Part of the current government’s economic strategy after leaving the EU is to create ten new ‘free ports’.

Liz Truss, International Trade Secretary, this would lead to “thousands of jobs. Freedoms transformed London’s Docklands in the 1980s, and free ports will do the same for towns and cities across the UK.”

But what are free ports and why are they considered “a risk as regards to counterfeiting” by the European Commission?

What are free ports?

Free ports are also called ‘free trade zones’. They refer to areas at airports or sea ports where the country’s usual tax regulations are not in force. If somewhere is designated a free port, it is physically still part of the country, but is not considered part of that country for tax purposes.

This is not a new idea and its aim is to promote economic activity by reducing the tax cost to businesses. Sometimes this mean a zero tax charge, sometimes a very small amount is levied. Basically, goods can be imported, made into something else and exported without the accepted customs checks, importation tax or administrative process. But if the newly made goods are then imported to the rest of the country, tax applies as usual.

If you are a company in one of these free trade zones then you can also potentially benefit from lower employment taxes and VAT.

Does Britain have any free ports now?

No, Britain last had five free ports up until 2012. The UK law allowing them to exist timed out and the government did not renew it. Despite claims made by government officials to the contrary, other EU members do have free ports, as do other countries in the world. EU regulations mean ours are “in a more limited form” than other countries, but the principle is the same.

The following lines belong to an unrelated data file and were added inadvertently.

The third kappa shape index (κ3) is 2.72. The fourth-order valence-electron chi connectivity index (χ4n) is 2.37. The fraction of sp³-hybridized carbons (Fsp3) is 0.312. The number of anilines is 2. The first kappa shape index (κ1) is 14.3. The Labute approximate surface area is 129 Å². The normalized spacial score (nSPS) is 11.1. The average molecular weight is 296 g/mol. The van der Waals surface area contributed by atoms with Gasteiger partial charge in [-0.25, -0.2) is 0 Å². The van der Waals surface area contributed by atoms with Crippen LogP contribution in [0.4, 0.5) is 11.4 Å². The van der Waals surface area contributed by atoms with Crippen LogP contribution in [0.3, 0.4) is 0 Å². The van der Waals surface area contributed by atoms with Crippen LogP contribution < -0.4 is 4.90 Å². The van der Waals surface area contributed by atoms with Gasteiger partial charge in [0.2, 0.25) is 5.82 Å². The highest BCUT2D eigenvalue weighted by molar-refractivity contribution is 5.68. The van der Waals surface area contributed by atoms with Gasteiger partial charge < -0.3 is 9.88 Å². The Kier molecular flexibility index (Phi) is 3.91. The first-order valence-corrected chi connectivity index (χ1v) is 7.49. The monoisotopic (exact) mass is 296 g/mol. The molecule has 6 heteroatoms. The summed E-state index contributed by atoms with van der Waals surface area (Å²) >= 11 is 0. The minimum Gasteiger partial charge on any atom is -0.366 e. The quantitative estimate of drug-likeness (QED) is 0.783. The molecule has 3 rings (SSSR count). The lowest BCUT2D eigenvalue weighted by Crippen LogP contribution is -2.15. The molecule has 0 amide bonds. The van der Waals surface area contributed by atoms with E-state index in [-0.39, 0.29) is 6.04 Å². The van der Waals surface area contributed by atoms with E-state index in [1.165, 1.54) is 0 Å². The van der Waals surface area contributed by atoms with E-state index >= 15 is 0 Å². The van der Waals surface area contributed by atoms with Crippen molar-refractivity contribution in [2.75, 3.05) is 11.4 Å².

What are the benefits to the UK?

The idea is to boost manufacturing in the area of the free port. It makes the place more attractive to companies because they can amass all the component parts of their product in this on tax free place. This massively cuts down on the potential import tax bill that would otherwise be payable on every imported part. The finished product becomes the only item that faces import tax.

As reported by the BBC, “Eamonn Butler, a member of both free market think-tank the Adam Smith Institute and the government’s new free ports advisory panel, said the zones would set the UK “on the right course” after Brexit. He said they would “provide safe harbour for trade in turbulent times and show that hi-tech hubs of enterprise, low taxes, deregulation and trade without restriction can rebalance the economy”.

What are the problems with free ports?

It is obvious that fewer checks, particularly at customs borders, heighten the risk of counterfeiting, money laundering and tax evasion.

As reported in The Guardian, Barry Gardiner, shadow international trade secretary, said: “It is a race to the bottom that will have money launderers and tax dodgers rubbing their hands with glee. Free ports and free enterprise zones risk companies shutting up shop in one part of the country in order to exploit tax breaks elsewhere, and, worst of all, lower employment rights. The British people did not vote for this new administration and they certainly did not vote to see their jobs and livelihoods threatened in favour of gifting further tax breaks to big companies and their bosses.”